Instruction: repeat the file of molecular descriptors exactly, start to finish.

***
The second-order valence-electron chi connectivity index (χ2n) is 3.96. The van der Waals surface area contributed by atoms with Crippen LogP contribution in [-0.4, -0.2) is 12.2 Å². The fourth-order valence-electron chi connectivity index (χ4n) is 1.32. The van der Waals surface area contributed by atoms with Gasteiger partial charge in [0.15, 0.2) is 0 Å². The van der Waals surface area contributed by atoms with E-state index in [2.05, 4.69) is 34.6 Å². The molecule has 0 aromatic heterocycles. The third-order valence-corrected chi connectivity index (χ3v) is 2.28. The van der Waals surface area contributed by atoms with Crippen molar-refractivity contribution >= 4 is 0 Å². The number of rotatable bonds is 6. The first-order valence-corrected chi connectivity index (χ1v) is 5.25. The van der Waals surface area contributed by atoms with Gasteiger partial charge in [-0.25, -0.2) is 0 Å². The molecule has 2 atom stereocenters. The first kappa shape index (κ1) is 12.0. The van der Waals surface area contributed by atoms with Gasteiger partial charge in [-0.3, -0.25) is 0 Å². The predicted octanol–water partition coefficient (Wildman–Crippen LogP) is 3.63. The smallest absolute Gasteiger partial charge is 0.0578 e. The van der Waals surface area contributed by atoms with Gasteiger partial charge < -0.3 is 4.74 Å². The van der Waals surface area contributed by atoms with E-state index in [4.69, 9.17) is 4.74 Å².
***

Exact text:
The second-order valence-electron chi connectivity index (χ2n) is 3.96. The van der Waals surface area contributed by atoms with Crippen LogP contribution in [-0.4, -0.2) is 12.2 Å². The fourth-order valence-electron chi connectivity index (χ4n) is 1.32. The van der Waals surface area contributed by atoms with Gasteiger partial charge in [0.15, 0.2) is 0 Å². The van der Waals surface area contributed by atoms with E-state index in [2.05, 4.69) is 34.6 Å². The molecule has 0 aromatic heterocycles. The third-order valence-corrected chi connectivity index (χ3v) is 2.28. The van der Waals surface area contributed by atoms with Crippen molar-refractivity contribution >= 4 is 0 Å². The number of rotatable bonds is 6. The first-order valence-corrected chi connectivity index (χ1v) is 5.25. The van der Waals surface area contributed by atoms with Gasteiger partial charge in [-0.25, -0.2) is 0 Å². The molecule has 2 atom stereocenters. The first kappa shape index (κ1) is 12.0. The van der Waals surface area contributed by atoms with Gasteiger partial charge in [-0.3, -0.25) is 0 Å². The predicted octanol–water partition coefficient (Wildman–Crippen LogP) is 3.63. The smallest absolute Gasteiger partial charge is 0.0578 e. The van der Waals surface area contributed by atoms with Gasteiger partial charge < -0.3 is 4.74 Å². The van der Waals surface area contributed by atoms with E-state index in [4.69, 9.17) is 4.74 Å².